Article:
Monday, September 30, 2019

What Does Medicare Cover?

  For Chiropractic care, Medicare currently covers only treatment of the spine. So shoulder, knee, ankle, wrist, etc., problems aren’t covered. 
The Chiropractic profession is working on changing this---on getting Medicare coverage for the whole body---and hopefully, it will happen soon.
In the meantime, when I see Medicare patients, I make careful documentation of their spinal symptoms and treatment, and report these to Medicare on the required forms and according to the specific Medicare coding system. Medicare patients in my office pay my fee at the time of service. 
Typical allowances for Chiropractic patients in Santa Cruz County are between about $48.00 and $33.00 per visit, depending on the patient’s complaints and the concomitant treatment. 
        Of these allowances, Medicare will reimburse the patient 80%, and the typical Medicare supplement policy will cover the other 20%.  Allowances do change annually, but often by only a few cents.

Monday, September 23, 2019

Nerve Impingement in the Neck

 “Impingement” of a nerve simply means the nerve is somehow negatively affected. It might be pressure, abrasion, stretching, or other constriction, causing symptoms such as pain, numbness, tingling, burning, hyper- or hypoesthesia.
In the neck, nerves exit the spine and travel out into the shoulders and down both arms & hands. These nerves are called the “brachial plexus.” Impingement of the brachial plexus is called “thoracic outlet syndrome." 
There are several common sites of impingement of the brachial plexus, including between muscles on either side of the neck, and between the clavicle and the first rib. The patient may complain of pain or numbness or tingling in the arm(s) or hand(s).
This can be due to, among other causes, poor posture, trauma such as whiplash, over-exercising or imbalanced exercising, stress, or unaccustomed activities--often some kind of work with the arms over the head.
Once I identify the site(s) of impingement, I make precise, directional adjustments with the Activator instrument and give the patient ergonomic and home care counseling and appropriate stretches.

Monday, September 16, 2019

A "Winged" Scapula

  A common cause of discomfort and restriction in the upper back and shoulder is an outwardly rotated, or “winged” scapula.
When this occurs, symptoms can present around or underneath the shoulder blade itself, or in the involved shoulder and arm. Muscles may be in reactive contraction; the range of motion of the shoulder and arm is often restricted.
I reposition the scapula to its normal orientation, using the Activator instrument. It is also necessary to adjust the humerus, the upper bone in the arm which articulates with the scapula, as well as the radius or ulna in the forearm, and some of the bones in the wrist, because the “winging” of the scapula reverberates all the way into the shoulder and down the arm.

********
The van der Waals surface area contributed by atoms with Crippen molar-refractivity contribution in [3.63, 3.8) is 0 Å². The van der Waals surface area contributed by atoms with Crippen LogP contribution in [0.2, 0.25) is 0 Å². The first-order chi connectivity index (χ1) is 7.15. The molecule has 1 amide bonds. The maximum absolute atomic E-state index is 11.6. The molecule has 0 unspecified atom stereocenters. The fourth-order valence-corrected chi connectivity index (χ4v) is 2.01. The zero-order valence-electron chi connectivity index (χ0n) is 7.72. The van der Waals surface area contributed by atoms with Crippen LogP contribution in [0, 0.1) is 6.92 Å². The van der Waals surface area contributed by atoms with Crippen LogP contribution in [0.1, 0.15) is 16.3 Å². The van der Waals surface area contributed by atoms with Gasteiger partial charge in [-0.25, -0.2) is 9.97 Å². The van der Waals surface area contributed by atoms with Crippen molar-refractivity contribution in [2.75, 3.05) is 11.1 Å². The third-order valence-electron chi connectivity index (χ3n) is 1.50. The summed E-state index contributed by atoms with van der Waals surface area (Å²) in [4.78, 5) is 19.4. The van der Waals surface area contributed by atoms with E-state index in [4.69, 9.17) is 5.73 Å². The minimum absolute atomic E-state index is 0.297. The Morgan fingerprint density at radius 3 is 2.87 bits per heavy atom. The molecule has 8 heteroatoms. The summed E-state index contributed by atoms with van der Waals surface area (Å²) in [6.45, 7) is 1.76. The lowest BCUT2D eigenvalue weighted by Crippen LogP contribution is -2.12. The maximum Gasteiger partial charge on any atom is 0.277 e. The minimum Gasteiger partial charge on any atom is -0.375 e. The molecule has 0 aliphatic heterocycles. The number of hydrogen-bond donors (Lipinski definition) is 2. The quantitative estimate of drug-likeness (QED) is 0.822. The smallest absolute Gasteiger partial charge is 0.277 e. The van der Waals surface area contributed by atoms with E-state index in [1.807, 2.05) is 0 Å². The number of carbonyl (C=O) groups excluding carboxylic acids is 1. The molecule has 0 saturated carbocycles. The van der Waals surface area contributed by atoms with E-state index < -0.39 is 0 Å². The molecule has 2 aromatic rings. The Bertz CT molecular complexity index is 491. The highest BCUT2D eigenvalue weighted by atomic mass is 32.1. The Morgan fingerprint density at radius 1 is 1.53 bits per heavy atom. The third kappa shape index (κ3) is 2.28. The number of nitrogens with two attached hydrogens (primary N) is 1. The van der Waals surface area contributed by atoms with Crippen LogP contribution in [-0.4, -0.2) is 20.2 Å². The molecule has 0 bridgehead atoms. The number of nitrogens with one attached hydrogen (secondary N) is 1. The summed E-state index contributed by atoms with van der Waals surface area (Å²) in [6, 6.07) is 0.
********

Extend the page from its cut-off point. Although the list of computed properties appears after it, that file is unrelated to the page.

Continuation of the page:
Monday, September 9, 2019

Ouch! Pain in the Toes

  Recurring pain in a toe or toes, which may feel like a cramp, can be related to an aberrant gait cycle. When a patient presents with this complaint, I watch them walk. 
Commonly, during toe-off, when the weight-bearing foot is rolling forward as the heel of the opposite foot takes the body’s weight, the toes on the “rolling” foot are "pushing." This not only assists in balance, but helps propel the walker forward.
If this action of the toes is unnecessarily strong, toe pain, either from stress on the joints or overly-contracted muscles, can be the result. This is common with vigorous walkers or “power” walkers.
Shoes that are too stiff can also be part of the problem. The walker must work harder during the gait cycle to overcome a stiff shoe. 
When a patient has this toe pain, I adjust the lower extremities, with careful attention to the feet and toes. then advise about proper walking shoes. I show the patient how to moderate their gait to help this condition resolve.

Monday, September 2, 2019

Lateral Ankle Pain

  Pain on the outside (lateral side) of the ankle can be due to a misaligned lower fibula. 
The lower end of the fibula, the smaller bone in the lower leg, forms the “bump” on the outside of the ankle. It is attached to the lower end of the larger bone, the tibia, by ligaments. Even a mild sprain of these ligaments can bring on pain.
Aside from a ligamentous sprain, however, the lower fibula may become stressed, or misaligned, in multiple directions, which results in pain, An inferior misalignment is quite common, as is a posterior misalignment. 
I correct these misalignments with the Activator instrument, precisely and comfortably for the patient, bringing relief.